Pierce County officials recently re-opened the Lacamas Creek Bridge following a 10-week project to replace the two-lane, 61-year-old span.
The original bridge—located east of Roy, along 288th Street South and just east of 48th Avenue South—was built in 1954, carried approximately 1,675 vehicles per day, was made of creosote-treated timber beams covered by concrete planks, and was supported by concrete abutments on spread footings. The bridge was closed on Mon., July 13 (see “Pierce County to replace Lacamas Creek Bridge,” Tacoma Daily Index, July 1, 2015), and a 7.5-mile detour took motorists along 40th Avenue South, Tisch Road South, and 72nd Avenue South while construction was under way. The new bridge is a pre-cast concrete slab with paved shoulders. The approaches to the new bridge have been reconstructed, and erosion control measures were installed.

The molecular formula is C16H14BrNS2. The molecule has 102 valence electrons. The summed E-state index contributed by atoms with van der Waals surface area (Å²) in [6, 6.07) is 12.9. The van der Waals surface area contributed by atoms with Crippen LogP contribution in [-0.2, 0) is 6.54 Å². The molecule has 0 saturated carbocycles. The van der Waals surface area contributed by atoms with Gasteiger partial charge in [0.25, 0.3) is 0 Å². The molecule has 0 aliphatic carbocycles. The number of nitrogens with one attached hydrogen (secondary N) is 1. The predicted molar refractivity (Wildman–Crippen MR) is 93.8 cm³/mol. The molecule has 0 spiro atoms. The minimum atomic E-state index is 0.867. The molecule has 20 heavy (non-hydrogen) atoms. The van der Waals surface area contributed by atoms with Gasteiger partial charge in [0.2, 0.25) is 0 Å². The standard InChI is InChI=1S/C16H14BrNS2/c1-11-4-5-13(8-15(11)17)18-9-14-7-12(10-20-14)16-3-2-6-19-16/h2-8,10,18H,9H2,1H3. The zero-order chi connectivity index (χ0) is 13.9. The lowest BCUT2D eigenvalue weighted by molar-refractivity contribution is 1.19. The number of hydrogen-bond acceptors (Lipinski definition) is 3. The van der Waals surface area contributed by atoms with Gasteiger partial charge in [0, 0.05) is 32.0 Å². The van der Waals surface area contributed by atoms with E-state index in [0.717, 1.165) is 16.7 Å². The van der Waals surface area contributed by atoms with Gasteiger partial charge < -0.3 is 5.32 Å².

“The [original] bridge was not designed to accommodate modern vehicle loads and volumes,” said Pierce County Public Works bridge engineering supervisor Kraig Shaner, who also noted maintenance needs were increasing as the original bridge aged. “The replacement was needed to accommodate modern vehicle loads and volumes, as well as address the increasing maintenance needs of an aging bridge. The replacement removed all deficiencies and makes passage over Lacamas Creek more dependable for the traveling public.”
The contractor for the project was Zemek Construction. The construction cost was approximately $840,600. The project was funded with $672,480 in Federal Highway Bridge Program (HBP) Replacement Funds and $168,120 in County Road Funds.
The bridge was originally scheduled to open in mid-October. However, Pierce County officials announced on Weds., Sept. 23, the project was completed early and the bridge is now open to traffic.
More information about the Lacamas Creek Bridge replacement project is available online here.